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Oxidized fibers move to a high temperature furnace, where material is converted into carbon fiber at Oak Ridge National Laboratory's Carbon Fiber Technology Facility (CFTC). The CFTC enables companies to test low-cost carbon fiber for use in several industries including the clean energy sector. | Photo courtesy of Oak Ridge National Laboratory
Carbon fiber is a key ingredient to our energy future. This lightweight, ultra-strong material can help make clean energy technologies more efficient, durable and reliable. To help lower the production cost of carbon fiber, the Energy Department’s Vehicles Technologies Office (VTO) established the Carbon Fiber Technology Facility (CFTC) at Oak Ridge National Laboratory through the American Recovery and Reinvestment Act.
VTO and the Energy Department’s Advanced Manufacturing Office (AMO) now support operations at CFTC, a key part of the Clean Energy Manufacturing Initiative. The CFTC, the first facility of its kind in the United States, enables companies to test low-cost carbon fiber for use in several industries including the rapidly growing clean energy market. A few ways the clean energy industry uses carbon fiber are below.
STRENGTHENING WIND BLADES
In America’s record-smashing wind industry, demand for carbon fiber is increasing as manufacturers build larger turbines with longer blades for land-based wind energy systems as well as new offshore wind projects. Find out how the Energy Department’s Wind Program works with U.S. manufacturers to improve the design and production of blades and other components used in wind energy systems. Photo of wind blades courtesy of Gamesa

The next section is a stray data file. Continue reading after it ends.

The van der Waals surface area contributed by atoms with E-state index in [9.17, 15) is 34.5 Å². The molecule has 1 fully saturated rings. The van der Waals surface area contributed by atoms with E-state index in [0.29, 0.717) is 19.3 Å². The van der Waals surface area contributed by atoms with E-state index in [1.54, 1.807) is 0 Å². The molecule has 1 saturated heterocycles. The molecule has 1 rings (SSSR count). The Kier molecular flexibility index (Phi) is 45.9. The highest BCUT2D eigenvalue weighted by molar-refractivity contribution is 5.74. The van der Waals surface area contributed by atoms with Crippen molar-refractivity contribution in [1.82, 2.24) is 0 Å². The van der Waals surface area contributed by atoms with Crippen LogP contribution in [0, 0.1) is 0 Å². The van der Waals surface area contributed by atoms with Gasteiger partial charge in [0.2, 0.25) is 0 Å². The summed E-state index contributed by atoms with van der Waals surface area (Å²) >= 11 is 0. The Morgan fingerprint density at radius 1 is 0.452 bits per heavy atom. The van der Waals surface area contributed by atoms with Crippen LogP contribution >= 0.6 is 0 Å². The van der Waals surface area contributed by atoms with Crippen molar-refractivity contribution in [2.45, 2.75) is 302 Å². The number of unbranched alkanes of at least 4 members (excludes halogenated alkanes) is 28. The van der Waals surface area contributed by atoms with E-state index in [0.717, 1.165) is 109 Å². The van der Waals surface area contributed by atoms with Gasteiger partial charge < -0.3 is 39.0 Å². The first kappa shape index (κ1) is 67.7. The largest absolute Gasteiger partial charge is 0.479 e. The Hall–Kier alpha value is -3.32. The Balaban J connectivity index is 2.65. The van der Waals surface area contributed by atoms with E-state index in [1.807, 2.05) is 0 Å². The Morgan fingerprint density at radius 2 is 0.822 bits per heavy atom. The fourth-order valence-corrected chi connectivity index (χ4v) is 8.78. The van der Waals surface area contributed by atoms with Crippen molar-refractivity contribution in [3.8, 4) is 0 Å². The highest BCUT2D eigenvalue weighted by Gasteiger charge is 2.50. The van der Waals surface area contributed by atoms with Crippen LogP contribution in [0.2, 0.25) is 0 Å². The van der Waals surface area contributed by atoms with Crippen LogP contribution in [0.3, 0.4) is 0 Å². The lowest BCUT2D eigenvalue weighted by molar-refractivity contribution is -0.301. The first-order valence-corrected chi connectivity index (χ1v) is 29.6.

MAKING VEHICLES LIGHTER
Reducing the weight of vehicles can greatly improve fuel efficiency in cars and trucks on our nation’s roadways. In fact, innovative carbon fiber composites could reduce passenger car weight by half and improve fuel efficiency by nearly 35%. VTO works to improve lightweight materials, including carbon fiber, through innovative research and development. Photo of carbon fiber courtesy of Oak Ridge National Laboratory
CARRYING CLEAN ENERGY
Carbon fiber composite trailers manufactured by Hexagon Lincoln in Nebraska can deliver hydrogen to cars, trucks, buses and other vehicles throughout the country that are powered by fuel cell technologies. The lightweight vessels can haul more than 720 kilograms of hydrogen, more than double the amount that can be carried in traditional steel tube trailers. Hexagon Lincoln received funding through the Energy Department‘s Fuel Cell Technologies Office to help develop the trailers. Photo of carbon fiber trailer courtesy of Hexagon Lincoln
GREENING CARBON FIBER
In an effort to make carbon fiber even more sustainable, the Energy Department’s Bioenergy Technologies Office just announced funding to develop a new process that produces carbon fiber precursors from renewable non-food-based biomass feedstocks such as corn stover. In addition to displacing fossil fuel feedstocks like petroleum and natural gas, the renewable carbon fiber could then be incorporated into vehicle components, reducing the vehicle’s overall weight and increasing fuel efficiency. Photo of corn stover courtesy of National Renewable Energy Laboratory
Carbon fiber’s strength, durability, low weight, and other properties make it an important material for technologies used in the clean energy industry.